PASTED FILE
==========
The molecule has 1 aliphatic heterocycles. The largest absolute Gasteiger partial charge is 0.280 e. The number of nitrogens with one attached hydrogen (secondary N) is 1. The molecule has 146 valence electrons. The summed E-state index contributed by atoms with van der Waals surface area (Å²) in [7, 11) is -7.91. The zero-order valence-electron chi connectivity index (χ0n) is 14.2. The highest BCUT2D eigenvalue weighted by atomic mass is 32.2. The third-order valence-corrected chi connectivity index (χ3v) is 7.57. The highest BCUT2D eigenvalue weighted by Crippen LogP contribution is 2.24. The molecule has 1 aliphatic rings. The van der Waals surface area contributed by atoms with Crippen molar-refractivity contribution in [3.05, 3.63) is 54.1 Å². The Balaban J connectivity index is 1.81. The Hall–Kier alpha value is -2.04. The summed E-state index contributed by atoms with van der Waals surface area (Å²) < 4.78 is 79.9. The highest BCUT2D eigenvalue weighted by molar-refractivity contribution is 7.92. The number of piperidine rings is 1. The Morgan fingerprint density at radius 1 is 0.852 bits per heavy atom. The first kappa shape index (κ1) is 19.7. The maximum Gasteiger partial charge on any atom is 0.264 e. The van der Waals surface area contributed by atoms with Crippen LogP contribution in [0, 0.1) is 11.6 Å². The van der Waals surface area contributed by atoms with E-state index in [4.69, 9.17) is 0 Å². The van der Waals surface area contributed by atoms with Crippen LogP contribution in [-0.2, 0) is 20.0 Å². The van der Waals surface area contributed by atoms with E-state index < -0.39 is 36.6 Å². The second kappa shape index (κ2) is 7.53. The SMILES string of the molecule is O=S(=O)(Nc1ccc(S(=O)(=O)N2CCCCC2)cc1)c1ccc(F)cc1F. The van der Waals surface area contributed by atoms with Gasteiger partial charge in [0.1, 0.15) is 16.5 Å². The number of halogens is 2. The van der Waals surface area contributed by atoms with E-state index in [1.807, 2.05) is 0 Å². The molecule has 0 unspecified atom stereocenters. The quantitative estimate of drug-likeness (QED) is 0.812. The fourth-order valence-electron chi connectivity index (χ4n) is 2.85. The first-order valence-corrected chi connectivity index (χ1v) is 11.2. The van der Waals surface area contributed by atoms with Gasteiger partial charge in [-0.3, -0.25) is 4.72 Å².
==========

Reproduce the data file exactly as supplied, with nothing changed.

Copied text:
The molecule has 1 aliphatic heterocycles. The largest absolute Gasteiger partial charge is 0.280 e. The number of nitrogens with one attached hydrogen (secondary N) is 1. The molecule has 146 valence electrons. The summed E-state index contributed by atoms with van der Waals surface area (Å²) in [7, 11) is -7.91. The zero-order valence-electron chi connectivity index (χ0n) is 14.2. The highest BCUT2D eigenvalue weighted by atomic mass is 32.2. The third-order valence-corrected chi connectivity index (χ3v) is 7.57. The highest BCUT2D eigenvalue weighted by Crippen LogP contribution is 2.24. The molecule has 1 aliphatic rings. The van der Waals surface area contributed by atoms with Crippen molar-refractivity contribution in [3.05, 3.63) is 54.1 Å². The Balaban J connectivity index is 1.81. The Hall–Kier alpha value is -2.04. The summed E-state index contributed by atoms with van der Waals surface area (Å²) < 4.78 is 79.9. The highest BCUT2D eigenvalue weighted by molar-refractivity contribution is 7.92. The number of piperidine rings is 1. The Morgan fingerprint density at radius 1 is 0.852 bits per heavy atom. The first kappa shape index (κ1) is 19.7. The maximum Gasteiger partial charge on any atom is 0.264 e. The van der Waals surface area contributed by atoms with Crippen LogP contribution in [0, 0.1) is 11.6 Å². The van der Waals surface area contributed by atoms with E-state index in [4.69, 9.17) is 0 Å². The van der Waals surface area contributed by atoms with Crippen LogP contribution in [-0.2, 0) is 20.0 Å². The van der Waals surface area contributed by atoms with E-state index < -0.39 is 36.6 Å². The second kappa shape index (κ2) is 7.53. The SMILES string of the molecule is O=S(=O)(Nc1ccc(S(=O)(=O)N2CCCCC2)cc1)c1ccc(F)cc1F. The van der Waals surface area contributed by atoms with Gasteiger partial charge in [0.1, 0.15) is 16.5 Å². The number of halogens is 2. The van der Waals surface area contributed by atoms with E-state index in [1.807, 2.05) is 0 Å². The molecule has 0 unspecified atom stereocenters. The quantitative estimate of drug-likeness (QED) is 0.812. The fourth-order valence-electron chi connectivity index (χ4n) is 2.85. The first-order valence-corrected chi connectivity index (χ1v) is 11.2. The van der Waals surface area contributed by atoms with Gasteiger partial charge in [-0.3, -0.25) is 4.72 Å².